Submission of a name to the commission usually indicates serious interest on the governor’s part, though there are now only two vacancies on the First District, and other prominent judges and attorneys are said to have expressed interest.
See the article for some background on these candidates.

Some appreciation for the appellate courts

The U.S. Chamber of Commerce’s Institute for Legal Reform has released a 158-page report called “The New Lawsuit Ecosystem: Trends, Targets and Players” (which I learned about through a piece at The Recorder giving a detailed summary of the report). The Institute succinctly describes the report this way:

This report examines the developing “ecosystem” of the plaintiffs’ bar, including litigation trends, key lawyers and target industries. The report also looks beyond litigation to examine how the plaintiffs’ bar is attempting to influence public policy and implement a liability-expanding agenda. In addition, the report explores the growing alliance between the plaintiffs’ bar and some state attorneys general.

What’s all that got to do with appreciation for the appellate courts? Well, it seems to me from my skim of the report that the Institute, at least implicitly, is praising the appellate courts whenever they serve as a brake on what the Institute sees as an out-of-control plaintiffs’ bar. The  report notes, for instance, where appellate courts knocked down class action settlements that, in the eyes of of the Institute and the appellate courts, enriched the attorneys way too much in light of the small benefits to their respective classes. It also notes that only five of 15,000 welding fumes cases resulted in judgments for plaintiffs, and that the appellate courts knocked down three of those five. I’m convinced that “Take that, plaintiffs’ bar!” was included in an earlier draft of the report but was edited out by cooler heads.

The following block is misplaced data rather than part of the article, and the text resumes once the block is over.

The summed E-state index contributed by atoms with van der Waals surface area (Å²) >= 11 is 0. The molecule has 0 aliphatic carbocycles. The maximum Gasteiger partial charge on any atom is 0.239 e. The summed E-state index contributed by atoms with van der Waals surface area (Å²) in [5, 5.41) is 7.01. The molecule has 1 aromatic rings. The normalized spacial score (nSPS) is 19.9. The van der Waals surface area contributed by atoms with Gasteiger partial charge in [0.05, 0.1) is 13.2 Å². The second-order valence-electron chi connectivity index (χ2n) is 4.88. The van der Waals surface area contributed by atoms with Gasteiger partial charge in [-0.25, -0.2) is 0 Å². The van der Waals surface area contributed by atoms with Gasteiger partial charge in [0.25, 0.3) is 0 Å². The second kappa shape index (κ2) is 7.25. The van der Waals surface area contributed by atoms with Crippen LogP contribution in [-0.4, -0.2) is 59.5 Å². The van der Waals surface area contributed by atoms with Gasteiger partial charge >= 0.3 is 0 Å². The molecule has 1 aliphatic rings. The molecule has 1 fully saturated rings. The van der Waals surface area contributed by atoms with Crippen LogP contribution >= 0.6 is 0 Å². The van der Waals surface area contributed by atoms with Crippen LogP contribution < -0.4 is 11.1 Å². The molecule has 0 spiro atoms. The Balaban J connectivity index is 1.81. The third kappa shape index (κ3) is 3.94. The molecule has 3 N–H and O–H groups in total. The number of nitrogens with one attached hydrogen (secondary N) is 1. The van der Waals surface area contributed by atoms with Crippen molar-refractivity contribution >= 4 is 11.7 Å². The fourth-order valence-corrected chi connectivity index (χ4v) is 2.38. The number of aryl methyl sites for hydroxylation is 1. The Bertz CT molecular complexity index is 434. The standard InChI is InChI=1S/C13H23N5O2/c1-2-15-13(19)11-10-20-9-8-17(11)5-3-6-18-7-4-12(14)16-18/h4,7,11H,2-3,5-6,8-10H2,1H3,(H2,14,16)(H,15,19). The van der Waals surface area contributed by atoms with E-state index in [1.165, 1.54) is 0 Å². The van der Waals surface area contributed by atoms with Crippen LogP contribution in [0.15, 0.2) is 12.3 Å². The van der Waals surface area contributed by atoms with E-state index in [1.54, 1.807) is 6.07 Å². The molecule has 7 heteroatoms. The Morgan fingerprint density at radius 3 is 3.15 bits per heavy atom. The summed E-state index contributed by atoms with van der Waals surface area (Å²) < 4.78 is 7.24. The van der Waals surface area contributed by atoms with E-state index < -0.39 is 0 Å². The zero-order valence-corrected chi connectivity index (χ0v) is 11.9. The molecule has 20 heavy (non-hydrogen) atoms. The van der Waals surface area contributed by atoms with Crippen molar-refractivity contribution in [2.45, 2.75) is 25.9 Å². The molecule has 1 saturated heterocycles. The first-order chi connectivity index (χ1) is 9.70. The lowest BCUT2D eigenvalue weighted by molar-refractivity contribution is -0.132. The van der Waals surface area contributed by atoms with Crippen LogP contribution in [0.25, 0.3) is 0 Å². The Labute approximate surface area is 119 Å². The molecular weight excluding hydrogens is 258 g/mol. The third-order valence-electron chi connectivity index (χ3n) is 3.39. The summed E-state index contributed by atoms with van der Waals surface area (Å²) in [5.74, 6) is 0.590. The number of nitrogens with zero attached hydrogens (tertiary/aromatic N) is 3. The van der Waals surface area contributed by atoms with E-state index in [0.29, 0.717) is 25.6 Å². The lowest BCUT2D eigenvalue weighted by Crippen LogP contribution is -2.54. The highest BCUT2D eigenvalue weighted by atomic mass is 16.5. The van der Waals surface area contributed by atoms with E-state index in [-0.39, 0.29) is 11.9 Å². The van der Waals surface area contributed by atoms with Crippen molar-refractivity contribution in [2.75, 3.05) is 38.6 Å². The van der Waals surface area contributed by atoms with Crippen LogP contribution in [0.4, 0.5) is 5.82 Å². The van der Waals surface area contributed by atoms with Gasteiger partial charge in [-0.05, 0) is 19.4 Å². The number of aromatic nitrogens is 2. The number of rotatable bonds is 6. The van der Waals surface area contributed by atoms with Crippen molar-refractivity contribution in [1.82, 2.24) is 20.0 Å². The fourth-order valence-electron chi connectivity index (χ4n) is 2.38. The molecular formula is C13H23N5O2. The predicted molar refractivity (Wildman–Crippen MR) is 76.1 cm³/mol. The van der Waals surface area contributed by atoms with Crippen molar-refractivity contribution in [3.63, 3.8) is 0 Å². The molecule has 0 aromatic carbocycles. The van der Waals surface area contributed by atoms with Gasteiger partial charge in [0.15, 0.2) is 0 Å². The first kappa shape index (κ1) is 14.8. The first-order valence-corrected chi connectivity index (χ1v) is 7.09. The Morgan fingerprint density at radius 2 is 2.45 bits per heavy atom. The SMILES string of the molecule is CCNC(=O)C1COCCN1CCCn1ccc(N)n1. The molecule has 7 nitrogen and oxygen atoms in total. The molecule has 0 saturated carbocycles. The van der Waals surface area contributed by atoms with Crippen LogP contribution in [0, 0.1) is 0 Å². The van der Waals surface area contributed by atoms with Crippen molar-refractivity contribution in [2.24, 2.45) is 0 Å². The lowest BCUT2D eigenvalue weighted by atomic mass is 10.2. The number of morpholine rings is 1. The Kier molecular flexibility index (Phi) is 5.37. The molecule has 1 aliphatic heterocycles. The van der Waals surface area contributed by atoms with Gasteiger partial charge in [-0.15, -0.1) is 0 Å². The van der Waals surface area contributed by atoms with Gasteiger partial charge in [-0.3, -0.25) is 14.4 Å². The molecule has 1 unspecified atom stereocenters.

Not that the Institute is without its gripes. It notes that some appellate courts have approved other attorney-enriching class settlements, and when it writes in a heading that “Washing Machine Cases Suggest Lower Courts Aren’t Hearing What The Supreme Court Is Saying,” it is not just talking about trial courts. The referenced “lower courts” include two federal circuit courts that the Institute apparently feels were too lax in upholding class certification.

Overall, its seems that the institute views the appellate courts as a mixed bag, but at least sees business interests as having a fighting chance there of stopping trends that the Institute finds worrisome. On the other hand, the report’s negative tone toward the plaintiffs’ bar makes everyone else mentioned in the report look good.